Though Aphex Twin usually pushes the abrasive limits of electronic music, his latest work is surprisingly accessible. Filled with strange new sounds even for Aphex Twin, this record sees a steadier beat than usual offering something both weird but listenable. While short, this record is one that may offer Aphex Twin a spot with broader club audiences.
“T69 Collapse” rushes out with fierce beats that almost sound like they’re fighting each other, let alone the grooves of the track itself. Even with how busy the song can be at times, there’s a depth behind every little note that shows a true sense of care to the work that Aphex twin is doing now. As the song shifts into a glitch-fuelled second half, there’s a harsher edge to every sound that feels like gun shots hitting against electronics. With a back and forth of rough energy, this track will get you moving as much as it tests your patience.
The warped shouts of “1st 44” takes a very battle-ready sound and twists it into something kind of creepy. While some moments of the track are harsh enough to feel like they’re too much, others float enough to leave you a little bored. Though it eventually gets back into a frantic balance of sounds, much of the track feels far too ambient for its own good. The war-like battery in its final moments however really make a sound that will haunt you for some time.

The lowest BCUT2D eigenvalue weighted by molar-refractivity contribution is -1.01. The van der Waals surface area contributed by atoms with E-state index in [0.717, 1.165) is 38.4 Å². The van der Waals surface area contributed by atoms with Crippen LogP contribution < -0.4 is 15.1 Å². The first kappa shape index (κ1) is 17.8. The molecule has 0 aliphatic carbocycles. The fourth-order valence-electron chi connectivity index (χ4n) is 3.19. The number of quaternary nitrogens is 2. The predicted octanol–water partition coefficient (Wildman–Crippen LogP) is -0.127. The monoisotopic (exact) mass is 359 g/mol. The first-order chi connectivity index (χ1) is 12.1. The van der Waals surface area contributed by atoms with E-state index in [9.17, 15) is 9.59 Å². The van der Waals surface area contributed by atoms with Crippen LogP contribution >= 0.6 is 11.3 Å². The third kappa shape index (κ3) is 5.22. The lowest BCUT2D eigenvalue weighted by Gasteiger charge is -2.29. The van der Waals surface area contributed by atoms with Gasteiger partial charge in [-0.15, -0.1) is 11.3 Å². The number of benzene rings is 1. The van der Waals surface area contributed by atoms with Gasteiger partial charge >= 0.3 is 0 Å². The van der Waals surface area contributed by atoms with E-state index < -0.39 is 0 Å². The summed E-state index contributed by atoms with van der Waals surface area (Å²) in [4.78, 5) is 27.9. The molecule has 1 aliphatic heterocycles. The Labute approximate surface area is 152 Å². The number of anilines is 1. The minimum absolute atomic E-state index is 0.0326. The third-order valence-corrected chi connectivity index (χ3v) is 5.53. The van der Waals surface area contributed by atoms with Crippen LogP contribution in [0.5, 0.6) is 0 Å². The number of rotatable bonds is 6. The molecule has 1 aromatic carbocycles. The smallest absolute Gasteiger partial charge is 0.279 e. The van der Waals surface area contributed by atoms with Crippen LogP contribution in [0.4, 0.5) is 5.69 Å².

“MT1 t29r2” however is a much more testing listen with its flickering tones and a range of electronica that is distinctly heavy. Aphex Twin pulls a lush mix of dreamy tones out of this space however, and slowly infects his powerful beats with plenty of hypnotic keyboards. Unfortunately his insistence to keep swapping between different energies keeps the song from gaining enough proper momentum to sustain a whole listen. This said, there are a lot of cool moments at this end of this track that show why Aphex Twin is such an intriguing musician to follow.
As complex and equally lazy as the naming is for “abundance10edit[2 R8’s, FZ20m & a 909]” it has a distinctly focused sound compared to much of the EP. Amidst its bubbly synth bass and many of its ambient runs, little vocal cut ins create an odd tension in the track. The cold metal ring of percussion only adds to the horror-like energy behind its club beats, as a sort of harshness washes over the emotion of the track. Though it holds onto its biting energy, this is strangely one of Aphex Twin’s most accessible and straightforward tracks in some time.
Warping synths die out with an ominous energy on “pthex” as they become heavily overshadowed by the loud drums behind them. Though this would ruin the energy behind the track, Aphex Twin drives the production forward a lot more rapidly and consistently than any other offering on the album. Held together by a strict rhythm, the song shows off how much exploring he’s been up to on his keyboards lately.
Words by Owen Maxwell